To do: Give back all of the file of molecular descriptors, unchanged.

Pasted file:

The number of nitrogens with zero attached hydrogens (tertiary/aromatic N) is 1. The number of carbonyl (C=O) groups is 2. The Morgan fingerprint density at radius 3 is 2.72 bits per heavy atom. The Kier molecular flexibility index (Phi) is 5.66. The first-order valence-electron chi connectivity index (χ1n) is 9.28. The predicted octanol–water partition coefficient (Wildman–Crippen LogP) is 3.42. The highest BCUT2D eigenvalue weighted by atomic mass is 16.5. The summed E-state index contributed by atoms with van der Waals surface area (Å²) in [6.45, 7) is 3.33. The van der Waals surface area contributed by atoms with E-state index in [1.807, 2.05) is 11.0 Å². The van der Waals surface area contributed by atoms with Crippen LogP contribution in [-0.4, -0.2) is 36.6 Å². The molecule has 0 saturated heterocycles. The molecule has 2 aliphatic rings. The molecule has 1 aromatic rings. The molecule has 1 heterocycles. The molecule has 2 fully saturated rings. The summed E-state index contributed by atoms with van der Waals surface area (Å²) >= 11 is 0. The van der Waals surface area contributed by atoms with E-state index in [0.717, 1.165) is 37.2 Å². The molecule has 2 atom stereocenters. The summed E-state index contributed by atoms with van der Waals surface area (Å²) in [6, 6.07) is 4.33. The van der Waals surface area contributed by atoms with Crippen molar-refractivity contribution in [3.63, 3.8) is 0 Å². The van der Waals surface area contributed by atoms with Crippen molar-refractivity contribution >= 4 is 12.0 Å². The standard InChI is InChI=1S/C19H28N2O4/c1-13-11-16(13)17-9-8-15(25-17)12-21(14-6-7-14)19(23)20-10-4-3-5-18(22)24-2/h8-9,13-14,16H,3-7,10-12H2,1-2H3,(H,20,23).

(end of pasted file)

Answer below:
The number of nitrogens with zero attached hydrogens (tertiary/aromatic N) is 1. The number of carbonyl (C=O) groups is 2. The Morgan fingerprint density at radius 3 is 2.72 bits per heavy atom. The Kier molecular flexibility index (Phi) is 5.66. The first-order valence-electron chi connectivity index (χ1n) is 9.28. The predicted octanol–water partition coefficient (Wildman–Crippen LogP) is 3.42. The highest BCUT2D eigenvalue weighted by atomic mass is 16.5. The summed E-state index contributed by atoms with van der Waals surface area (Å²) in [6.45, 7) is 3.33. The van der Waals surface area contributed by atoms with E-state index in [1.807, 2.05) is 11.0 Å². The van der Waals surface area contributed by atoms with Crippen LogP contribution in [-0.4, -0.2) is 36.6 Å². The molecule has 0 saturated heterocycles. The molecule has 2 aliphatic rings. The molecule has 1 aromatic rings. The molecule has 1 heterocycles. The molecule has 2 fully saturated rings. The summed E-state index contributed by atoms with van der Waals surface area (Å²) >= 11 is 0. The van der Waals surface area contributed by atoms with E-state index in [0.717, 1.165) is 37.2 Å². The molecule has 2 atom stereocenters. The summed E-state index contributed by atoms with van der Waals surface area (Å²) in [6, 6.07) is 4.33. The van der Waals surface area contributed by atoms with Crippen molar-refractivity contribution in [3.63, 3.8) is 0 Å². The van der Waals surface area contributed by atoms with Crippen molar-refractivity contribution >= 4 is 12.0 Å². The standard InChI is InChI=1S/C19H28N2O4/c1-13-11-16(13)17-9-8-15(25-17)12-21(14-6-7-14)19(23)20-10-4-3-5-18(22)24-2/h8-9,13-14,16H,3-7,10-12H2,1-2H3,(H,20,23).